12. Davehenning

    Davehenning

    Aug 9, 2001
    Los Angeles
    You are right, I forgot about an interview I read with Leo that he wanted to provide his guitarist friends with a means to double. To "Free them from the Doghouse" is what he said. IIRC.

    But Monk was one of the first and he came from a doublebass backround. An exception I guess.
     
  13. although by the late 60's/early 70's the fingerrest had mutated into a thumbrest above the strings due to most players using their fingers...

    also it seems like a happy accident how the P and J pickups are so well-suited to resting your thumb on, considering that Leo F intended them to be hidden by the chrome covers.

    IIRC in the interview in the Bass heroes book Chuck Rainey says he started on guitar, but played bass with his fingers (actually just one finger)- he complains in the interview about the pickup covers being in the way- the problem of a guitar company making basses.
     
  14. Rbassliner

    Rbassliner

    Apr 24, 2004
    Michigan
    I dont know who invented it, But one bass player definitly comes to my mind is. . . Victor Wooten. This guy grew up playing this way. His brother Regi taught him how to do this. I think its very cool and sounds fun !! :D
     
  15. Aaron Saunders

    Aaron Saunders

    Apr 27, 2002
    Ontario
    ...what, playing with two fingers?
     
  16. Excellent topic!


    I do not know the answer but, here's a couple of great articles on the subject!

    Who invented the standard right hand technique?

    And this article HERE: The History of Touch-Style

    http://www.pnc.com.au/~beehive/introbass.html

    [​IMG]
    Treena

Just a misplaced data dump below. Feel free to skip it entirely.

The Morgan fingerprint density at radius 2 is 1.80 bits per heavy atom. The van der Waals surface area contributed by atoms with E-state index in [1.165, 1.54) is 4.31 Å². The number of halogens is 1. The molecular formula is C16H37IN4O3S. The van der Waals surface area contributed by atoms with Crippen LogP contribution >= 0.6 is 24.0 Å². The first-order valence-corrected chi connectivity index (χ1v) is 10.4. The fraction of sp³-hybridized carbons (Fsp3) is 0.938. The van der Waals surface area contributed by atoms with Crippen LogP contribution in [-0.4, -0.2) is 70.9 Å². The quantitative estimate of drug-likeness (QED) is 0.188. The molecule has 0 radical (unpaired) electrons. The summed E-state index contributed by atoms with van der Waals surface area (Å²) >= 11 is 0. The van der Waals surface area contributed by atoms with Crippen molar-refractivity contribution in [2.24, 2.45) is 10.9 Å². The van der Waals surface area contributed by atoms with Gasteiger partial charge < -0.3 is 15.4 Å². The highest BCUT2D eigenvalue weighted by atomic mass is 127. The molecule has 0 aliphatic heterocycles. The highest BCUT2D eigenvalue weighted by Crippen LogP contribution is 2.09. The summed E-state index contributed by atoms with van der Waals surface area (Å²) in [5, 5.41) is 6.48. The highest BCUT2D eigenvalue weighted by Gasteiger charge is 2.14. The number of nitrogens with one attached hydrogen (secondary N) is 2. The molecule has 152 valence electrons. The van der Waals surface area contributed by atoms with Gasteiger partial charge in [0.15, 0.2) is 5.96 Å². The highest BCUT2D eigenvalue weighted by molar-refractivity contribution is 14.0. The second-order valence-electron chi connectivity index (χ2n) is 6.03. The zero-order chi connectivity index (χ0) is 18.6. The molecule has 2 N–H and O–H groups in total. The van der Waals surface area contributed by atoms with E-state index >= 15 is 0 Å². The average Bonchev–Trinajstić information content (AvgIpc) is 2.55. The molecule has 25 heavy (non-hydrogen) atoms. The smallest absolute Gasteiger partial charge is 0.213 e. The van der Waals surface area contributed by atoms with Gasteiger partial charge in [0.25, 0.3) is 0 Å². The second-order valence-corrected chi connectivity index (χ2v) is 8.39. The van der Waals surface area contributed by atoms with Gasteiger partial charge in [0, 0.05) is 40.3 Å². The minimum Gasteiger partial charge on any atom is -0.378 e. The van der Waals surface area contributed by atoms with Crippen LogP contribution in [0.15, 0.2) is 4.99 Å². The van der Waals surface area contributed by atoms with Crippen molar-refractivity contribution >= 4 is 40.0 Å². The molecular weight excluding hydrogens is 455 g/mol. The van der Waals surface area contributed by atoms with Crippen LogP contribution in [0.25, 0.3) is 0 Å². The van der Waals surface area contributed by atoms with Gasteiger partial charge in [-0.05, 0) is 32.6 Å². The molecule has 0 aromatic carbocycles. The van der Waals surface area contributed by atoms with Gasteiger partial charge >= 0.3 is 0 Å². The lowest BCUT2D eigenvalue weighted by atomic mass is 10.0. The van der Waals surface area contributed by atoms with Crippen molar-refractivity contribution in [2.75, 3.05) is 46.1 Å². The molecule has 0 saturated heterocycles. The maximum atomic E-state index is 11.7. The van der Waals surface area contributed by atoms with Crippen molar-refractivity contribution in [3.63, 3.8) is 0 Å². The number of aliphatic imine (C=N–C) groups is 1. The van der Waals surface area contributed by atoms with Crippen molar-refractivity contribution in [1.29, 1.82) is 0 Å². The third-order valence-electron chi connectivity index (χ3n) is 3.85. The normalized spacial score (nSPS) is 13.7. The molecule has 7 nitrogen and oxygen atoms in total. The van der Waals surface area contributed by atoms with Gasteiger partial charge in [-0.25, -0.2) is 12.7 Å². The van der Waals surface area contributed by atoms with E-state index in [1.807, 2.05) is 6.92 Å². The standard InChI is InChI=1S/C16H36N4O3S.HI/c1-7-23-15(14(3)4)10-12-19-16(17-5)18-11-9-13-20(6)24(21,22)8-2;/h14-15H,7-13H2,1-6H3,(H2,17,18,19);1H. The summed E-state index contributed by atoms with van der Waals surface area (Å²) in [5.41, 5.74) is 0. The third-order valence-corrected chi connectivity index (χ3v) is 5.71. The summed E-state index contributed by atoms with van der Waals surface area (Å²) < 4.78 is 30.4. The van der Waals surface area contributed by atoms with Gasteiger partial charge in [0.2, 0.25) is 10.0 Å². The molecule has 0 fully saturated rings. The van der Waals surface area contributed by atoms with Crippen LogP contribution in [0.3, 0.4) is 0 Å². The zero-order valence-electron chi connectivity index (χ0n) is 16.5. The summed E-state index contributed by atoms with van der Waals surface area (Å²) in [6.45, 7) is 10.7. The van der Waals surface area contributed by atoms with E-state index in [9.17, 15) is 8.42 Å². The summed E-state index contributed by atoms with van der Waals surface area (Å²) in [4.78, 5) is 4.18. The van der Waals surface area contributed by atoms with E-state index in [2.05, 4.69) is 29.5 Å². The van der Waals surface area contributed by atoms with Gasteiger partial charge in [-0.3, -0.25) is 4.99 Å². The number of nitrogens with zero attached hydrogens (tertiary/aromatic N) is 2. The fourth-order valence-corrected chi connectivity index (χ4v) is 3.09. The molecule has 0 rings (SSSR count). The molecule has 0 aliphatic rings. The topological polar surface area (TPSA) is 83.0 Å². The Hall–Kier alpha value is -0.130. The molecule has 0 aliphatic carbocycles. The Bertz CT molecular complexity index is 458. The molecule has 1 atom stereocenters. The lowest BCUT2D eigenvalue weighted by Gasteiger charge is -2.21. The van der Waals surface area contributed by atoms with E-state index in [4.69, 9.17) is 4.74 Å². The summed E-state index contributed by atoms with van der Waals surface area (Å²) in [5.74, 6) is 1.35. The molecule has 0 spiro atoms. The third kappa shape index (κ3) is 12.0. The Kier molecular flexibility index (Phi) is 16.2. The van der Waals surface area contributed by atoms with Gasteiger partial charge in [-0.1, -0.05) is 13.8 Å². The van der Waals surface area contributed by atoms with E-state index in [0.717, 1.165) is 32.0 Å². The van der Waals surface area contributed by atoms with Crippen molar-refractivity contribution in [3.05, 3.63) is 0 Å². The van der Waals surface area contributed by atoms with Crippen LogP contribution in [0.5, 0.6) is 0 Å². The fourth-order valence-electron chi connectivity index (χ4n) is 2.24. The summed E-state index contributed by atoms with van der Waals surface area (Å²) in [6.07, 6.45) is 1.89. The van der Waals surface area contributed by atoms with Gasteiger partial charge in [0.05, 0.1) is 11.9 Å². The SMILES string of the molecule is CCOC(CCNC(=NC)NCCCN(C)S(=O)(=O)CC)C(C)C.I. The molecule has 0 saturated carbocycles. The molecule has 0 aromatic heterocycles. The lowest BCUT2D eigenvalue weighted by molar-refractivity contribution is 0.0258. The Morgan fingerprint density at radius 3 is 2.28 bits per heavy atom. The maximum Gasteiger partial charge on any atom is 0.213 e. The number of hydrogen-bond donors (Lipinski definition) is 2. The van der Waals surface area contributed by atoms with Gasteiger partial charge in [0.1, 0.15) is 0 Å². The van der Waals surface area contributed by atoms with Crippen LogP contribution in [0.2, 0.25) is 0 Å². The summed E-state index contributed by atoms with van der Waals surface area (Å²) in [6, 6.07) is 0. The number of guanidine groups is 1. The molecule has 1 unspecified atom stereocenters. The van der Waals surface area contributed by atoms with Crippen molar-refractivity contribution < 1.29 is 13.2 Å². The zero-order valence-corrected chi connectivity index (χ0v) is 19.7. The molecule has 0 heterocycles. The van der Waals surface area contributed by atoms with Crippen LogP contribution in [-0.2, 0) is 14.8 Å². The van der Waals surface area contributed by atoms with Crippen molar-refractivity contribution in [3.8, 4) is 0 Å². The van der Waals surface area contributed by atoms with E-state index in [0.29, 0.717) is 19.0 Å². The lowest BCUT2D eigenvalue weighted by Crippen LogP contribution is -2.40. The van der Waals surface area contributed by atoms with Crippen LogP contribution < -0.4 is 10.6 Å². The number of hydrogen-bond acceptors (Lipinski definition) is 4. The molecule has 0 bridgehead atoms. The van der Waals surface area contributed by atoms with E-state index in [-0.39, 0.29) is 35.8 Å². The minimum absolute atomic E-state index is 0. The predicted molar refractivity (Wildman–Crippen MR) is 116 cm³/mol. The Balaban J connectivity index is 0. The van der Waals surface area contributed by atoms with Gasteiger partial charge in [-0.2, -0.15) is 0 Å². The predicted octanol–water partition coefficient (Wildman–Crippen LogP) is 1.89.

17. JimK

    JimK

    Dec 12, 1999
    So who was the first DB-er to play with the 2-finger technique?
    The old-timers I knew who played with the side of one finger(for walking/grooving) would always change the angle of their wrist & play with 2 fingers for flurries & solos.
    A guy like Robert Hurst plays like this all the time(IIRC). ;)
     
  18. JimK

    JimK

    Dec 12, 1999
    I have a Guitar Player mag from '76 & Rainey mentions this...yet, in the article itself, he sez he anchors "on the plate"! The picture even shows him playing his P-bass(with a Jazz PU in the bridge position) in that manner! Weird.
    BTW, Rainey started on trumpet prior to guitar & bass.
    ;)
     
  19. JimK

    JimK

    Dec 12, 1999
    I have the Monk Montgomery Electric Bass Technique book(or whatever it's called)-
    Montgomery talks about playing with a pick...not his thumb.
    I'll doublecheck on that when I get home.
     
  20. Davehenning

    Davehenning

    Aug 9, 2001
    Los Angeles
    I don't know if Monk ever played with a pick, but somewhere in my piles of madness, I have an interview with Monk from the early 70's.

    In the interview, he mentions playing with his thub a bit, but laments that he has a dry-skin disorder. The disorder causes his skin to crack and break. He said he has to put vaseline on his thumb in order to play the bass.

    He also mentioned that he liked using his thumb because he felt the tone was more consistent.

    Anyway, I will try to find the interview. (It was from just a few years before he died)


    .